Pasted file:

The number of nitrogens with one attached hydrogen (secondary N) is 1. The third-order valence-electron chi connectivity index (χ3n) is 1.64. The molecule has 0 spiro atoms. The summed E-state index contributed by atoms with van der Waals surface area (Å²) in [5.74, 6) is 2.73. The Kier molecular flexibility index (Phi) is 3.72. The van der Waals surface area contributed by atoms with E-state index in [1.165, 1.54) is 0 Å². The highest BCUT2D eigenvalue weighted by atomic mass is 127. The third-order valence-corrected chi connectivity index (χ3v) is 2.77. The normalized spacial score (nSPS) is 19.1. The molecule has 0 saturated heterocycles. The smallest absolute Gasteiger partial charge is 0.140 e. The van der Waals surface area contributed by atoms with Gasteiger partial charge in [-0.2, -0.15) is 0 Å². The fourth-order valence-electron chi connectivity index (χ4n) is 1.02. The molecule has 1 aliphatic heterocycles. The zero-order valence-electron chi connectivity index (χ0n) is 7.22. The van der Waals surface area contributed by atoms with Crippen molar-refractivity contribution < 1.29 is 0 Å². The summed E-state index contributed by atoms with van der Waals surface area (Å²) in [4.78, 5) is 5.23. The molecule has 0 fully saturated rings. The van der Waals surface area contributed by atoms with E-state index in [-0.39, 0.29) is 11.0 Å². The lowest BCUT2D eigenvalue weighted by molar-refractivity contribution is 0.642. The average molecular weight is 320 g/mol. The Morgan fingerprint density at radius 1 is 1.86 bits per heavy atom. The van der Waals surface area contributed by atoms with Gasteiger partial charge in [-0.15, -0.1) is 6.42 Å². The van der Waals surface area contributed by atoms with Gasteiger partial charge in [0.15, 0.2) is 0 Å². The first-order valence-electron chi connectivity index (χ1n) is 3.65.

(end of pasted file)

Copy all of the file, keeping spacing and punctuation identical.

The number of nitrogens with one attached hydrogen (secondary N) is 1. The third-order valence-electron chi connectivity index (χ3n) is 1.64. The molecule has 0 spiro atoms. The summed E-state index contributed by atoms with van der Waals surface area (Å²) in [5.74, 6) is 2.73. The Kier molecular flexibility index (Phi) is 3.72. The van der Waals surface area contributed by atoms with E-state index in [1.165, 1.54) is 0 Å². The highest BCUT2D eigenvalue weighted by atomic mass is 127. The third-order valence-corrected chi connectivity index (χ3v) is 2.77. The normalized spacial score (nSPS) is 19.1. The molecule has 0 saturated heterocycles. The smallest absolute Gasteiger partial charge is 0.140 e. The van der Waals surface area contributed by atoms with Gasteiger partial charge in [-0.2, -0.15) is 0 Å². The fourth-order valence-electron chi connectivity index (χ4n) is 1.02. The molecule has 1 aliphatic heterocycles. The zero-order valence-electron chi connectivity index (χ0n) is 7.22. The van der Waals surface area contributed by atoms with Crippen molar-refractivity contribution < 1.29 is 0 Å². The summed E-state index contributed by atoms with van der Waals surface area (Å²) in [4.78, 5) is 5.23. The molecule has 0 fully saturated rings. The van der Waals surface area contributed by atoms with E-state index in [-0.39, 0.29) is 11.0 Å². The lowest BCUT2D eigenvalue weighted by molar-refractivity contribution is 0.642. The average molecular weight is 320 g/mol. The Morgan fingerprint density at radius 1 is 1.86 bits per heavy atom. The van der Waals surface area contributed by atoms with Gasteiger partial charge in [-0.15, -0.1) is 6.42 Å². The van der Waals surface area contributed by atoms with Gasteiger partial charge in [0.15, 0.2) is 0 Å². The first-order valence-electron chi connectivity index (χ1n) is 3.65.